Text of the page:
Zenbe, developed in New York, is an email service in open beta that does an impressive job of taking all the tools people usually get from different web services on the net, and integrating them all together in one nicely put together suite, and at the same time, Zenbe adds some unique and useful features of its own. I’ve been using Zenbe for two weeks so far, and while the service itself is still has a couple things it needs to fix, what it has managed to do is redefine what I expect a web email service to provide.
The amount of different tools Zenbe manages to bring together is impressive. Through one of two tabbed interfaces, on the main Zenbe panel you’ll find: Email, Calendar, Files, and “Zen Pages”. Email and Calendar work as you would expect them to, but it’s the Files tab that’s the first thing you’ll notice that Zenbe does differently. Zenbe will pull from your emails any file attachments it discovers and presents the files to you in a separate file organizer. You have the ability to tag files, and view them by their file types: Images, documents, spreadsheets, presentations, audio+video, and events. Zen Pages, are custom module based pages that can be created and shared with other users. Maps, files, RSS feeds, task lists, and other modules can be added to Zen Pages to allow you to organize information, or to collaborate with others.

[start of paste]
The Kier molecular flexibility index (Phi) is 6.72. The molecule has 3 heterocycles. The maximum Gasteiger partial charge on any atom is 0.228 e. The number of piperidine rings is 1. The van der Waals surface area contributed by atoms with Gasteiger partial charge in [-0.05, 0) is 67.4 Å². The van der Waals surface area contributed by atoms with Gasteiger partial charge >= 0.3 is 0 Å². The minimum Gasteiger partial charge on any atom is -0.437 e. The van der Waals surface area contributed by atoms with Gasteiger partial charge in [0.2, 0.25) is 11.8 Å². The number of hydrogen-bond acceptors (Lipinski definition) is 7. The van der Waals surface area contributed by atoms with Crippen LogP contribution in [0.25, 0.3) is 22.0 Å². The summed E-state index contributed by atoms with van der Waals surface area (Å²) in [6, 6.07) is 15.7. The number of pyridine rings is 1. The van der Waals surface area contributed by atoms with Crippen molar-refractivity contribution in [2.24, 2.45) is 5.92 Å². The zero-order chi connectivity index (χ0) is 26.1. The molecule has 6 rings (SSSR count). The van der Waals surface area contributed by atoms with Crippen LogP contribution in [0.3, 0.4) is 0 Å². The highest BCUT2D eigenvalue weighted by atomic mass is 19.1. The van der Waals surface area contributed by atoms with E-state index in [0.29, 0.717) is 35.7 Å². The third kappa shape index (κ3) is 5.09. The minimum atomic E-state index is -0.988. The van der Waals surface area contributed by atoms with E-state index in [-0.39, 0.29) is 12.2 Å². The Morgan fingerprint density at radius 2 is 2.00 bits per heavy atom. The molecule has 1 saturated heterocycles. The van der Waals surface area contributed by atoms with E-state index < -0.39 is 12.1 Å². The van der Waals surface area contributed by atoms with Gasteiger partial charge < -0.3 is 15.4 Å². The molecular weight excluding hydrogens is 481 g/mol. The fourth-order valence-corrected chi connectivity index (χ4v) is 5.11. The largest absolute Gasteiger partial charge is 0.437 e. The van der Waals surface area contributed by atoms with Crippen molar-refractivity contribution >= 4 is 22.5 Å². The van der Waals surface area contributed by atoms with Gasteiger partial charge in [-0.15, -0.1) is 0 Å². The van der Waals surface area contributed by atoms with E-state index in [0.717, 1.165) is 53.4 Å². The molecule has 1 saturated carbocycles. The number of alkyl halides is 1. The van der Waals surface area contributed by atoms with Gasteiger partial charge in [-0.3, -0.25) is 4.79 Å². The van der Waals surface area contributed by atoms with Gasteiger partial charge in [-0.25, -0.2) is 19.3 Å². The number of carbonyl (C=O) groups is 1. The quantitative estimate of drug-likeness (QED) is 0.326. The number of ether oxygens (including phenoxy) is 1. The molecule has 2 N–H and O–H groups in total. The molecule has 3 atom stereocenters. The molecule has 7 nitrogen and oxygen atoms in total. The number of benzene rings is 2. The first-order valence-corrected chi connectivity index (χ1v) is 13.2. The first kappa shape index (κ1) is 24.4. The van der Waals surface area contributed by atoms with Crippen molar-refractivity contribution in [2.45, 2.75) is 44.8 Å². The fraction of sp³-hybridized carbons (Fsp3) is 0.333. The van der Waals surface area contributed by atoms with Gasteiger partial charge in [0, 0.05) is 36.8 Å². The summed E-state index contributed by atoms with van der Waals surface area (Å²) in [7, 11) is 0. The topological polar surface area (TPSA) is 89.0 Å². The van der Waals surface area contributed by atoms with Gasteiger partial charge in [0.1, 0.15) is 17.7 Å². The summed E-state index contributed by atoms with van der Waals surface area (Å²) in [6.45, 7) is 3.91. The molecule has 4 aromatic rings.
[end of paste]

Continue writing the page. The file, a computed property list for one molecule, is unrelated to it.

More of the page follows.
The two systems, Zen Pages and the Files page integrate well with email and calendar. For example, a calendar shared with other users through a Zen Page will automatically be integrated and displayed in your private Calendar tab. This is an example of the nice little things which Zenbe is full of, and these little things actually make something like the separation of Gmail and Google Calendar an inconvenience when going back and trying to use them again afterwards.
The side bar is another example of the melding of services that Zenbe brings together in a way that makes email more functional and simple. In order, the sidebar includes: Agenda, Address Book, Lists, Facebook, Twitter, Google Talk. Integrating Facebook, Twitter, and Google Talk is nice to have, but only useful if you use any of those services, and if you really want them as items integrated with your email, as there’s no option to hide them from the menu.
There are some issues with Zenbe that need to be solved before most people will be willing to move away from services like Gmail which they’ve gotten so used to using, one of which is performance. With Zenbe bringing so much together in one place, it seems to suffer from many more “Loading” pop-ups than I think the average email user will be used to seeing. Hopefully some optimization will help Zenbe trim down the time it takes to perform tasks like loading emails, or switching back and forth from Email, to Calendar, and to the Files tab. It also feels like Zenbe’s user interface elements still need to mature and fall together. There seems to be useful functionality in almost every corner of Zenbe, but at the same time there’s a feeling that the colours, and shapes are sometimes too homogeneous and too blended together, while at other times feeling out of place.
The ability to use calendar and email side by side, then with two clicks transition to viewing files and task lists gives Zenbe a “I’m never going back” feeling when compared to using old email systems. Bringing together different services in one place and doing it in an organized way, and increasing the user experience around as something as fundamental as email is why Zenbe has the opportunity to be big. Check it out.